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Frequently asked questions about property assessment and the assessment search service. 

General Questions about Assessment Search Service

Assessment search is a publicly available online service for private, personal, non-commercial use. It provides easy access to property information about most taxable properties across British Columbia with the exception of some Indigenous properties, and properties with certain use codes; including recreational properties, such as parks and playing fields, and major industrial properties, such as pulp mills, and utilities.
All of the required search information is found on the assessment notice. (i.e. address, roll number, PID or plan). If you do not have your assessment notice, please contact the Regional Office in your local area to request a copy.

For address: Follow the suggested format provided in the search bar for optimal results. Type in the address given at the bottom of the assessment notice. Make sure to include special characters (i.e. “-“) and spaces. If the address has a unit # but there is no “-“between it and the street number, type it in the search bar without a “-“. In the example below you would type: 1234 Anywhere Street.

For roll number: The roll number is usually unique for each property, but there are some instances where this is not true. To ensure that you get the correct property for the roll number you have, enter the jurisdiction number located above the roll number at the top right of the assessment notice first, and then the roll number. Do not include the “- City/Town name” shown on the notice.

The jurisdiction number and roll number should be typed in the search bar in the following format. In the example below you would type: 308 as jurisdiction number and 519500059 as roll number.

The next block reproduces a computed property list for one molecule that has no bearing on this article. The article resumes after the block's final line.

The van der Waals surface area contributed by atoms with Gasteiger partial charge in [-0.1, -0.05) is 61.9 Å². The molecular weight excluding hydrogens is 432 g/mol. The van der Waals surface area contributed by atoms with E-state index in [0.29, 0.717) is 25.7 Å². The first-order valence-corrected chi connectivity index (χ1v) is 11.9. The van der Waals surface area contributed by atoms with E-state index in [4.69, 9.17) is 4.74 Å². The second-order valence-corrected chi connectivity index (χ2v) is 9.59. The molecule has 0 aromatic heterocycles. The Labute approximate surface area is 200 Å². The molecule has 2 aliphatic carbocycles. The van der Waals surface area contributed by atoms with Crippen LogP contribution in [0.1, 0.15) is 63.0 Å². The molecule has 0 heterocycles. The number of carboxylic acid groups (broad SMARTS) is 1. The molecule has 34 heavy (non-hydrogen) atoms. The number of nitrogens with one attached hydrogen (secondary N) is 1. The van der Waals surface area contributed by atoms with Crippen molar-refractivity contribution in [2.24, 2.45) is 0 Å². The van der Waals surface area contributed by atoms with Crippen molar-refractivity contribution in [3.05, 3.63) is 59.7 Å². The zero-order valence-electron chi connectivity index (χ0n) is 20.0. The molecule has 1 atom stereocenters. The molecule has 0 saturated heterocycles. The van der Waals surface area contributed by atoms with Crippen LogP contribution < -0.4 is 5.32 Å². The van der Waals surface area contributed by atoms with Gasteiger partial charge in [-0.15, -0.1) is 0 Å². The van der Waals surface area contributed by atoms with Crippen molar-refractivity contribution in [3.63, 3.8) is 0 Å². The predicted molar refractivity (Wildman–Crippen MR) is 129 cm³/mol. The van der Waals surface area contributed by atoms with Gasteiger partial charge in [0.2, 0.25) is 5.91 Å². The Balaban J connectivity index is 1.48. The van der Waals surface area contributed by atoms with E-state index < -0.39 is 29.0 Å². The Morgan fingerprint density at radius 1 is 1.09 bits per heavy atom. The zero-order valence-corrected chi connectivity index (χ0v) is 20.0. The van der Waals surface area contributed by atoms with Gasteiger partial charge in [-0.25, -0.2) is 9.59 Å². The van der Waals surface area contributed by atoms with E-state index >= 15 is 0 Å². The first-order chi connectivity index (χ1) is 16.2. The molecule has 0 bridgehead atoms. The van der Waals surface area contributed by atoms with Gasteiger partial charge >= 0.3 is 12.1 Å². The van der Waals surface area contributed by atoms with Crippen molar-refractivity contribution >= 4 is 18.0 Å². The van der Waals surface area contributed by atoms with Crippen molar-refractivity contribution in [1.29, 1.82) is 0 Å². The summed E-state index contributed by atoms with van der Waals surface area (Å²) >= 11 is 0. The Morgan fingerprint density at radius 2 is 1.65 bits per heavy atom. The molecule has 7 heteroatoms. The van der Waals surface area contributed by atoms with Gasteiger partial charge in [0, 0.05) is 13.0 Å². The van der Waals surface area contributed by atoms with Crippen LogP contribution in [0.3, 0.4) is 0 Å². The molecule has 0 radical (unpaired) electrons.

For plan: The plan number is not a unique identifier for a property. As a result you must type in a few other property identifiers that in combination will retrieve the property you are looking for. The full set of property identifiers are the plan number, lot number, jurisdiction number (without the city or town part), and the roll number. These identifiers can be found on the property assessment notice in two places: the box at the top right (jurisdiction and roll) and the box near the top left on the notice (lot number, plan number). Please review the picture below. The numbers must be typed in the search bar in the following format, including special characters and spaces. The auto-complete will make suggestions below the search bar and you can select the correct one as soon as it is displayed in the list.

In the example below you would type: VIP4888 as Plan and 5 as lot.

For PID: A parcel Identifier, or PID, is located on the property assessment notice in the Property Location & Description box. See the image below for the location of your PID on your assessment notice. When searching by PID, dashes(-) are not required.

In the example below you would type: 012345678.

If no auto-complete options are displaying below the search bar this indicates that:
● The information being keyed-in for which Assessment search has no records;
● A cut-and-paste method has been used to enter information, or